Charles Steger, Ph.D., is the president emeritus of Virginia Tech, and currently leads the university’s Global
Forum on Urban and Regional Resilience as its executive director. As part of the Global Forum, he continues to lead Virginia Tech and partner organizations in developing an expanded knowledge base on infrastructural
Under Steger’s leadership, Virginia Tech charted a course to be among the nation’s premier research
universities. His presidency was one of the longest and most impactful terms in Virginia Tech history. He
created interdisciplinary institutes, grew the research portfolio by 250 percent, oversaw the creation of the Virginia Tech Carilion Medical School and Research Institute, and concluded a fundraising campaign that exceeded $1 billion. Graduate and undergraduate enrollment and profiles also reached an all-time high during his 14-year tenure.
Steger received the 2004 Compass Award from the New Century Technology Council for his visionary
thinking and leadership for regional technology initiatives. Among numerous other awards, he received the 2009 Chief Executive Leadership Award from the Council for the Advancement and Support of Education, District III, and was also honored with the 2010 Michael P. Malone International Leadership Award from the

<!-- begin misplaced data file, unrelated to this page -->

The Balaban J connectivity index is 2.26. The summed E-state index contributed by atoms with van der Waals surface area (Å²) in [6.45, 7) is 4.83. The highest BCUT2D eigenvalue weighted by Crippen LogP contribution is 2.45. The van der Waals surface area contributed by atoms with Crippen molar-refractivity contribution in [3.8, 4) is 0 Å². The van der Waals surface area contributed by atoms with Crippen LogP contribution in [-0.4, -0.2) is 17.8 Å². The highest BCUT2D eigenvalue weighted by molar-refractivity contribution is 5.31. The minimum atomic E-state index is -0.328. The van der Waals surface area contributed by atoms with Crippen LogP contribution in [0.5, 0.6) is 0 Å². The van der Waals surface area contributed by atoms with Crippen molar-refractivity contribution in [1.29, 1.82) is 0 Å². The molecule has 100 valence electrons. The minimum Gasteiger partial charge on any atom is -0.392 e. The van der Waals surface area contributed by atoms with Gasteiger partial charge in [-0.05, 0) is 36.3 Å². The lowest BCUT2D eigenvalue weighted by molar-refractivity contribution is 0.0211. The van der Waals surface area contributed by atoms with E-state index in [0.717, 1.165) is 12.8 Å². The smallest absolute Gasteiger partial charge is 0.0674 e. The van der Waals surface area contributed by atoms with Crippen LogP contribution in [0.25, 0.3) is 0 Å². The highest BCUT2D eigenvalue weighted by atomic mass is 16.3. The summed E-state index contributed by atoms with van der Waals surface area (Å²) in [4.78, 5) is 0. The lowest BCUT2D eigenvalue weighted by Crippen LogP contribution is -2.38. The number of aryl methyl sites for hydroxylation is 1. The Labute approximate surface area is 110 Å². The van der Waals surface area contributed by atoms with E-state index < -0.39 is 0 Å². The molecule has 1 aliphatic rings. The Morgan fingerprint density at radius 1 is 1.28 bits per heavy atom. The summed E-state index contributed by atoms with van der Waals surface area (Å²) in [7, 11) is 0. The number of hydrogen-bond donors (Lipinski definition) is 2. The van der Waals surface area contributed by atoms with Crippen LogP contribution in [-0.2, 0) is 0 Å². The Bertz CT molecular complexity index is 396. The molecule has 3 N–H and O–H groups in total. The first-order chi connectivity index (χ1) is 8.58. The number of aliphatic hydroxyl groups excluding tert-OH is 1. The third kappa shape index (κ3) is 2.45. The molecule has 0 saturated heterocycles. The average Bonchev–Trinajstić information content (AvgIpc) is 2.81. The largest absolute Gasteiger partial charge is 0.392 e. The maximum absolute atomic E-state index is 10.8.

Association of Public and Land-grant Universities.
In 2016, Steger was elected to the Board of Directors of the Focused Ultrasound Foundation, which was
created to improve the lives of millions of people worldwide by accelerating the development of focused
ultrasound, an early stage, noninvasive, therapeutic technology with the potential to transform the treatment of many serious medical disorders.
Steger is on the board of various Virginia institutions, an advisory board of the National Academy of Sciences, a member of the Economic Club of Washington, and a fellow in the American Institute of Architects.
He received both his bachelor’s and master’s degree in architecture from Virginia Tech, as well as his Ph.D. in environmental science and engineering.